College and career ready? Are we really teaching the necessary skills kids need for their futures? Studies of business costs resulting from employee behavior show significant losses due to miscommunication (Sanders, 2017). It’s entirely possible schools will need to change their focus if they genuinely want students to succeed.
In her 2017 article, Sanders mentions numerous international reports, surveys, and studies that suggest education is skipping teaching the most important skills employers demand, which have nothing to do with standardized testing. Her account of the lack of communication and collaboration skills among employees topped the list of challenges employers face – across the globe – costing companies a bundle in mistakes and training (Sanders, 2017).
What Educators Should Consider
Sanders identifies a problem that is a real threat to our young peoples’ future employment, which will ultimately affect all of us who plan to retire one day. As society is changing, education can’t adapt quickly enough to capture the attention of students about to graduate and join the workforce. Schools need to add “soft skills” into the curriculum, somehow.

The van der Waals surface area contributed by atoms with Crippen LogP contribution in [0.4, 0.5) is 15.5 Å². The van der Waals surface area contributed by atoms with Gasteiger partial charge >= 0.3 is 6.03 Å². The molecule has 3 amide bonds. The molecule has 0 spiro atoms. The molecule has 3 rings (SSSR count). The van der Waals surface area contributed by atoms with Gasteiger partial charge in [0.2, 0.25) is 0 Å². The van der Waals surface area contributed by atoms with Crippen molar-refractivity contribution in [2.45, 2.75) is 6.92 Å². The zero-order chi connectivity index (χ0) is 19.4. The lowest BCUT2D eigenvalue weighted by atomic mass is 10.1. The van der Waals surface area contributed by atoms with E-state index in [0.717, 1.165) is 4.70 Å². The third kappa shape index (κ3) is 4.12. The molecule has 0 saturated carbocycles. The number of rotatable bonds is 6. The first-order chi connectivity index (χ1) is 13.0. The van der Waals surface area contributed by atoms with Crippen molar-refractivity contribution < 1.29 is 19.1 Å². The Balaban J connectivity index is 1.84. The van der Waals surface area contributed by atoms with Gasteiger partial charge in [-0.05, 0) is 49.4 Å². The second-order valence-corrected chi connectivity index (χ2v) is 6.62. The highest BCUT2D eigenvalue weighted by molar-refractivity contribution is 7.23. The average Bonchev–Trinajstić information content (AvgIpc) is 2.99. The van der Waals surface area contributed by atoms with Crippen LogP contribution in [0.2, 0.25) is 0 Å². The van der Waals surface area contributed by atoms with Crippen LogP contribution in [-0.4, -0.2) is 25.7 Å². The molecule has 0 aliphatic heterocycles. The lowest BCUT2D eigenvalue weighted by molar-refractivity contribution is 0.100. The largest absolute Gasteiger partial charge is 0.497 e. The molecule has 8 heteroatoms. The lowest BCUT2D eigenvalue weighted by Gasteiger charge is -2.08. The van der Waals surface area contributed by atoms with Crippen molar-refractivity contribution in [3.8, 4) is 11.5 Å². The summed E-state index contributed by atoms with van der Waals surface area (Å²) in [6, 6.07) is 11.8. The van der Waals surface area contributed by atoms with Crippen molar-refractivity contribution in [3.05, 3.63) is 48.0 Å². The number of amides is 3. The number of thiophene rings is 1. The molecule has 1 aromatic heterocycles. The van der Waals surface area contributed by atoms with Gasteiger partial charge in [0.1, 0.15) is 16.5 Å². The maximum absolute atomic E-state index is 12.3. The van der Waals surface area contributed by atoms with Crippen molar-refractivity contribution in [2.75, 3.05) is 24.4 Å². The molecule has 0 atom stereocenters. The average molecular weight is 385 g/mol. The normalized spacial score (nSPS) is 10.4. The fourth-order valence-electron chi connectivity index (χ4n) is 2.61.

The article made me recall a recent conversation with a colleague. A question was posed to me by a seasoned teacher who wanted to understand how my classroom was different than many others, which it is. The nature of the question made me suspicious.
I described my learning environment explaining that often, my students are found teaching themselves, and each other, without any help from me. The room is full of teenagers (mostly high energy boys) but their chatter is on point, and their behavior is under control. They don’t always like each other, but they treat each other with kindness and respect.
As projects take shape, it’s evident that students are relatively self-discipline and responsible even at the young ages of 12 and 13. I choose to believe the question was posed out of frustration, assuming the teacher really wanted to know why, or more so, how this gang of boys, are achieving so much on their own. In many ways, it’s because they are learning to use the soft skills I model and teach them.
In my classroom our work is fun. The objectives are clear and personal judgment doesn’t exist, at least not from me. They/we build robots, figure out how to code them, write instructions, and work in small teams.
Every day student roles change, and every few weeks members are rearranged, that way no one gets too comfortable. I do this because it emulates the real workforce. Our class has real work to do.
They know outcomes are dependent on how well each team operates. This means they must communicate effectively. When groups are faced with failure, they learn to focus on the team’s breakdown in communication and teamwork rather than to blame someone. Students learn to separate themselves from the work they do, understanding that overcoming failure means to build up the skill of others. The class is more about building character than building robots.
Changing the Learning Landscape